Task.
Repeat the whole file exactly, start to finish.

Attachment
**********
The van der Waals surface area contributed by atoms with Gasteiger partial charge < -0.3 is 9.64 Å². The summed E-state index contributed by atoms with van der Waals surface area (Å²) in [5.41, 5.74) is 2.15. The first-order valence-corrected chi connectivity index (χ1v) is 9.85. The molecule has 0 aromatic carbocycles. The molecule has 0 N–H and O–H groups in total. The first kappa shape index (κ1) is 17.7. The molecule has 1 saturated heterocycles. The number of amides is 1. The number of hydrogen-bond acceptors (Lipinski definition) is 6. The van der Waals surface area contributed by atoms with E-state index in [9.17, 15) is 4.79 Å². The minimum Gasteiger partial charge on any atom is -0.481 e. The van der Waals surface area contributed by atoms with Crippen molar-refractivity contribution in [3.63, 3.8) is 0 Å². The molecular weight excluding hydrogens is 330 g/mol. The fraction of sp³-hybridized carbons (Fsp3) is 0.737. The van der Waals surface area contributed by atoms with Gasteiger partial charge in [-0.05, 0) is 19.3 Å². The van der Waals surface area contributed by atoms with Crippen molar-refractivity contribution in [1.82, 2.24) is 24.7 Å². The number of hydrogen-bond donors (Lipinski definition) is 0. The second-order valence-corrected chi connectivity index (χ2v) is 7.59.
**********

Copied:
The van der Waals surface area contributed by atoms with Gasteiger partial charge < -0.3 is 9.64 Å². The summed E-state index contributed by atoms with van der Waals surface area (Å²) in [5.41, 5.74) is 2.15. The first-order valence-corrected chi connectivity index (χ1v) is 9.85. The molecule has 0 aromatic carbocycles. The molecule has 0 N–H and O–H groups in total. The first kappa shape index (κ1) is 17.7. The molecule has 1 saturated heterocycles. The number of amides is 1. The number of hydrogen-bond acceptors (Lipinski definition) is 6. The van der Waals surface area contributed by atoms with E-state index in [9.17, 15) is 4.79 Å². The minimum Gasteiger partial charge on any atom is -0.481 e. The van der Waals surface area contributed by atoms with Crippen molar-refractivity contribution in [3.63, 3.8) is 0 Å². The molecular weight excluding hydrogens is 330 g/mol. The fraction of sp³-hybridized carbons (Fsp3) is 0.737. The van der Waals surface area contributed by atoms with Gasteiger partial charge in [-0.05, 0) is 19.3 Å². The van der Waals surface area contributed by atoms with Crippen molar-refractivity contribution in [1.82, 2.24) is 24.7 Å². The number of hydrogen-bond donors (Lipinski definition) is 0. The second-order valence-corrected chi connectivity index (χ2v) is 7.59.